And in the late 1970s Throbbing Gristle built their own electronic instruments for their occult sound experiments, setting the stage for many of the occult themed industrial bands who followed. The witch house genre keeps this tradition alive today. It's little the surprise otherworldly sounds and limitless possibilities of synthesizers and samplers would evoke the luminous. Electronic music grew from similar intellectual ground, and it all started with Scriabin. Scriabin's Synthesis Scriabin is remembered by classical music scholars for his pioneering work in atonality and multimedia.

Mysterium was to be what today we'd call a multimedia arts festival. The ANS. Top 100 - Classical Music Best Famous Popular Kickass. It's the top Classical Music from movies, songs, commercials, cartoons, video games and ringtones. Scroll down for the Kickass Classical Top 100 Countdown - all the hits from #100 to #1 without all the clicking. Sort this list. Click the header to sort by Composer, Title, Year, or Keyword. On this site, click to hear the piece. iTunes and Amazon. Buy the brand new Kickass Classical Album. 100 tracks, over 9 hours of classical music.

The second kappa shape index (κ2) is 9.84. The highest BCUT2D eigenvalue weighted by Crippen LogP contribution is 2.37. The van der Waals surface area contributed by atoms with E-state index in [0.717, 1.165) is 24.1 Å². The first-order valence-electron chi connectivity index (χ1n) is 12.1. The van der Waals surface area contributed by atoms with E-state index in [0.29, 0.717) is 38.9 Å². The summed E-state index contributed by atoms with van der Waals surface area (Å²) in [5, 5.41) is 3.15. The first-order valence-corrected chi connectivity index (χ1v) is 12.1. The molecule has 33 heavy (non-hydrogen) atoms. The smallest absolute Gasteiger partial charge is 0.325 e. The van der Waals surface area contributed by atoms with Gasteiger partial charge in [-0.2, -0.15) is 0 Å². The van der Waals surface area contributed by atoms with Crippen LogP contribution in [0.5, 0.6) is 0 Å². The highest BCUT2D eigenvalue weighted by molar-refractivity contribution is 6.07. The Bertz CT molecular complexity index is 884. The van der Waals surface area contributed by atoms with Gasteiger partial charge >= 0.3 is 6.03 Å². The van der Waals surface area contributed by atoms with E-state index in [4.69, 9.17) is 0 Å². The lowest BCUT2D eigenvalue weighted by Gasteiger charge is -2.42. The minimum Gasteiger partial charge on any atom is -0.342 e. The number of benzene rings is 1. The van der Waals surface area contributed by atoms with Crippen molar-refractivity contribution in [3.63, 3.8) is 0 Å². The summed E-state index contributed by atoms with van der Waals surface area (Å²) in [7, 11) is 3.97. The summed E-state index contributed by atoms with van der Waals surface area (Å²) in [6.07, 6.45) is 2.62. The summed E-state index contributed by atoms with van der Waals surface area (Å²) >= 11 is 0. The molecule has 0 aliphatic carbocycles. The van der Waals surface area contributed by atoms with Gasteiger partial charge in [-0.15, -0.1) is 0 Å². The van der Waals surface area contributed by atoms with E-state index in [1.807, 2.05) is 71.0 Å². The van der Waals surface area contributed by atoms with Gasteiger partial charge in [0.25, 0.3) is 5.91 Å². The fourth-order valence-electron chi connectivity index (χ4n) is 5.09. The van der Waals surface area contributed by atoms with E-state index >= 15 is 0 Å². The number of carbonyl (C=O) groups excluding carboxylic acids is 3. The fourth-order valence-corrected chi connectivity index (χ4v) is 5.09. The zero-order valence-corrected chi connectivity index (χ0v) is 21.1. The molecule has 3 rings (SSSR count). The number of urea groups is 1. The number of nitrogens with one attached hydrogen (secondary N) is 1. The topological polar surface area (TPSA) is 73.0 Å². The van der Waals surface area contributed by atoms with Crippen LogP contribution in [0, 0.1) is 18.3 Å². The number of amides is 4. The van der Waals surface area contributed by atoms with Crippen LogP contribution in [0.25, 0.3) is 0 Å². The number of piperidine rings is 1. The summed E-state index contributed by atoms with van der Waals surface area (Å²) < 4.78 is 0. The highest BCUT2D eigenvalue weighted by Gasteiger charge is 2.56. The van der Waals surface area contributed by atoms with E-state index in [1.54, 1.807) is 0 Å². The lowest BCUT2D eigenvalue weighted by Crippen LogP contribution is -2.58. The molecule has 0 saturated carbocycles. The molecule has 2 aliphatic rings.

iTunes Amazon Featuring classical hits like: Beethoven "Symphony No. 5: I" Tchaikovsky "1812 Overture" Mozart "Eine Kleine Nachtmusik: Allegro" Bach "Toccata And Fugue In D Minor" Rossini "William Tell Overture" Pachelbel "Canon In D" Strauss "Blue Danube" Orff "Carmina Burana: O Fortuna" Strauss, R "Also Sprach Zarathustra" Offenbach "Infernal Galop" If you like the list above... You'll hear all the pieces in the Kickass Classical Top 100 non stop. Click the YouTube player to the right. Or the SoundCloud player below. Blog rock lacks a political edge. Rock out with your Erlenmeyer flask out: 10 random songs inspired by science [Video] Best Science Song of All Time, Verse 2. George Antheil.